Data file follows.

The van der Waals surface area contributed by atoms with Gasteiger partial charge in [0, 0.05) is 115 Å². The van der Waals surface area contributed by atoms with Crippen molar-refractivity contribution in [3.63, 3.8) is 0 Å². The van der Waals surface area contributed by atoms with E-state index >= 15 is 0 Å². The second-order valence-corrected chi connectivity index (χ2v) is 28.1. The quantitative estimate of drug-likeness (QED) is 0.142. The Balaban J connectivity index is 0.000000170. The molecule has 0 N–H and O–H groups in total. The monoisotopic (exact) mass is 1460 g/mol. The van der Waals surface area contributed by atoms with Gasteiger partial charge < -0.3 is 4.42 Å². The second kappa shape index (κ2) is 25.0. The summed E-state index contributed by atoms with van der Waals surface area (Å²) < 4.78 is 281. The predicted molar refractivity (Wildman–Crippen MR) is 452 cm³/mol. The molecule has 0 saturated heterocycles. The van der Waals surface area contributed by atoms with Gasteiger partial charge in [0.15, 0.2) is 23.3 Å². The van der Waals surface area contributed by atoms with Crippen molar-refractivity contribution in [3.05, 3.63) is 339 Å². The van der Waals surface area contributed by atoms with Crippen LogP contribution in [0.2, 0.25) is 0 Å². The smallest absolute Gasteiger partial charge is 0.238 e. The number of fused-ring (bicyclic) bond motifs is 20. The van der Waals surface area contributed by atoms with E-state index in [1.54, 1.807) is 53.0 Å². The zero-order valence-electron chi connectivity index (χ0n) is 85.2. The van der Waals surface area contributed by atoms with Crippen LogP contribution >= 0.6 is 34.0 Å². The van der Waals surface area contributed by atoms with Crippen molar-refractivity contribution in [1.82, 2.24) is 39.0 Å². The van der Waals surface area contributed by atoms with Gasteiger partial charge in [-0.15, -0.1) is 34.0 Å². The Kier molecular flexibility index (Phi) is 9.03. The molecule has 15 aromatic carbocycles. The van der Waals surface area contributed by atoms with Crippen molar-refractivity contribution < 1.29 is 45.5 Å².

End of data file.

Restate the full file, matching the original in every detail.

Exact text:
The van der Waals surface area contributed by atoms with Gasteiger partial charge in [0, 0.05) is 115 Å². The van der Waals surface area contributed by atoms with Crippen molar-refractivity contribution in [3.63, 3.8) is 0 Å². The van der Waals surface area contributed by atoms with E-state index >= 15 is 0 Å². The second-order valence-corrected chi connectivity index (χ2v) is 28.1. The quantitative estimate of drug-likeness (QED) is 0.142. The Balaban J connectivity index is 0.000000170. The molecule has 0 N–H and O–H groups in total. The monoisotopic (exact) mass is 1460 g/mol. The van der Waals surface area contributed by atoms with Gasteiger partial charge < -0.3 is 4.42 Å². The second kappa shape index (κ2) is 25.0. The summed E-state index contributed by atoms with van der Waals surface area (Å²) < 4.78 is 281. The predicted molar refractivity (Wildman–Crippen MR) is 452 cm³/mol. The molecule has 0 saturated heterocycles. The van der Waals surface area contributed by atoms with Gasteiger partial charge in [0.15, 0.2) is 23.3 Å². The van der Waals surface area contributed by atoms with Crippen molar-refractivity contribution in [3.05, 3.63) is 339 Å². The van der Waals surface area contributed by atoms with Crippen LogP contribution in [0.2, 0.25) is 0 Å². The smallest absolute Gasteiger partial charge is 0.238 e. The number of fused-ring (bicyclic) bond motifs is 20. The van der Waals surface area contributed by atoms with E-state index in [1.54, 1.807) is 53.0 Å². The zero-order valence-electron chi connectivity index (χ0n) is 85.2. The van der Waals surface area contributed by atoms with Crippen LogP contribution >= 0.6 is 34.0 Å². The van der Waals surface area contributed by atoms with Crippen molar-refractivity contribution in [1.82, 2.24) is 39.0 Å². The van der Waals surface area contributed by atoms with Gasteiger partial charge in [-0.15, -0.1) is 34.0 Å². The Kier molecular flexibility index (Phi) is 9.03. The molecule has 15 aromatic carbocycles. The van der Waals surface area contributed by atoms with Crippen molar-refractivity contribution < 1.29 is 45.5 Å².